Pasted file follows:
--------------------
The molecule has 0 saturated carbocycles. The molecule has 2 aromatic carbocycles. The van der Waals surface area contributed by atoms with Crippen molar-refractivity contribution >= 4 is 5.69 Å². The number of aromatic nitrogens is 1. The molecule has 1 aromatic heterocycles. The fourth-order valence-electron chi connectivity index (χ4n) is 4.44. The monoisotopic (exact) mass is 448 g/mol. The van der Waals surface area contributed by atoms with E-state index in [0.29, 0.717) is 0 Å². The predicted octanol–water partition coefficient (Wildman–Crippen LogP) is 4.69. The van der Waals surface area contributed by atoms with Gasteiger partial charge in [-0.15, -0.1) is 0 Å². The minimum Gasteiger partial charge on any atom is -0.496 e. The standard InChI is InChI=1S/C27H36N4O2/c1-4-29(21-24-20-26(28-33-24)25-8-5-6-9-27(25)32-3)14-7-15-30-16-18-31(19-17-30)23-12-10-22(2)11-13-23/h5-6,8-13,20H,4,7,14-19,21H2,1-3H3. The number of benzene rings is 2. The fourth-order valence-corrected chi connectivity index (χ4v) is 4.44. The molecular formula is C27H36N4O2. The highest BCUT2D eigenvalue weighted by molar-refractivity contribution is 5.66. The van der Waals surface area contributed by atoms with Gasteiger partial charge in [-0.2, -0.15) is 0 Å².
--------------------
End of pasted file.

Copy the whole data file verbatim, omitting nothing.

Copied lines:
The molecule has 0 saturated carbocycles. The molecule has 2 aromatic carbocycles. The van der Waals surface area contributed by atoms with Crippen molar-refractivity contribution >= 4 is 5.69 Å². The number of aromatic nitrogens is 1. The molecule has 1 aromatic heterocycles. The fourth-order valence-electron chi connectivity index (χ4n) is 4.44. The monoisotopic (exact) mass is 448 g/mol. The van der Waals surface area contributed by atoms with E-state index in [0.29, 0.717) is 0 Å². The predicted octanol–water partition coefficient (Wildman–Crippen LogP) is 4.69. The van der Waals surface area contributed by atoms with Gasteiger partial charge in [-0.15, -0.1) is 0 Å². The minimum Gasteiger partial charge on any atom is -0.496 e. The standard InChI is InChI=1S/C27H36N4O2/c1-4-29(21-24-20-26(28-33-24)25-8-5-6-9-27(25)32-3)14-7-15-30-16-18-31(19-17-30)23-12-10-22(2)11-13-23/h5-6,8-13,20H,4,7,14-19,21H2,1-3H3. The number of benzene rings is 2. The fourth-order valence-corrected chi connectivity index (χ4v) is 4.44. The molecular formula is C27H36N4O2. The highest BCUT2D eigenvalue weighted by molar-refractivity contribution is 5.66. The van der Waals surface area contributed by atoms with Gasteiger partial charge in [-0.2, -0.15) is 0 Å².